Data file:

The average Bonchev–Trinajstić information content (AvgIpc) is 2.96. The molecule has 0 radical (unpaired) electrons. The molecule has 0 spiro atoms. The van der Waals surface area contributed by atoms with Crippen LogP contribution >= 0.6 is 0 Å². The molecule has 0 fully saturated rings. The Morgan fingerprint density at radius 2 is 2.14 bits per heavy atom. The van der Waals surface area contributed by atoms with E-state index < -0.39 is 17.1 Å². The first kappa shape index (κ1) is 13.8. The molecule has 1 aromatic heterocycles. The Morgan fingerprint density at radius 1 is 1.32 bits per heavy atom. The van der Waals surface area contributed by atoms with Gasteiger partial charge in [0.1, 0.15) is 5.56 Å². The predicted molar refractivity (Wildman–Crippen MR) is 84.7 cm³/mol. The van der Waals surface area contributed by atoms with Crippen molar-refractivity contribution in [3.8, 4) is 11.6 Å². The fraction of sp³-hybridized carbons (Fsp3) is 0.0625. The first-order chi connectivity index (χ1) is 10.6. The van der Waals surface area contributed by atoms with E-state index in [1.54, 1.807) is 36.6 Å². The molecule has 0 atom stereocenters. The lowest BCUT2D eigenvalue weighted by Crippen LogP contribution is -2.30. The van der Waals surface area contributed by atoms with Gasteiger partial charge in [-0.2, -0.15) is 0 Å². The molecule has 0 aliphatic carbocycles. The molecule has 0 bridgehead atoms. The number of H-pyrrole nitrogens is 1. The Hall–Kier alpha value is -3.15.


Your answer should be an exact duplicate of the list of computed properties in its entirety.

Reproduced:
The average Bonchev–Trinajstić information content (AvgIpc) is 2.96. The molecule has 0 radical (unpaired) electrons. The molecule has 0 spiro atoms. The van der Waals surface area contributed by atoms with Crippen LogP contribution >= 0.6 is 0 Å². The molecule has 0 fully saturated rings. The Morgan fingerprint density at radius 2 is 2.14 bits per heavy atom. The van der Waals surface area contributed by atoms with E-state index < -0.39 is 17.1 Å². The first kappa shape index (κ1) is 13.8. The molecule has 1 aromatic heterocycles. The Morgan fingerprint density at radius 1 is 1.32 bits per heavy atom. The van der Waals surface area contributed by atoms with Gasteiger partial charge in [0.1, 0.15) is 5.56 Å². The predicted molar refractivity (Wildman–Crippen MR) is 84.7 cm³/mol. The van der Waals surface area contributed by atoms with Crippen molar-refractivity contribution in [3.8, 4) is 11.6 Å². The fraction of sp³-hybridized carbons (Fsp3) is 0.0625. The first-order chi connectivity index (χ1) is 10.6. The van der Waals surface area contributed by atoms with E-state index in [1.54, 1.807) is 36.6 Å². The molecule has 0 atom stereocenters. The lowest BCUT2D eigenvalue weighted by Crippen LogP contribution is -2.30. The van der Waals surface area contributed by atoms with Gasteiger partial charge in [-0.2, -0.15) is 0 Å². The molecule has 0 aliphatic carbocycles. The molecule has 0 bridgehead atoms. The number of H-pyrrole nitrogens is 1. The Hall–Kier alpha value is -3.15.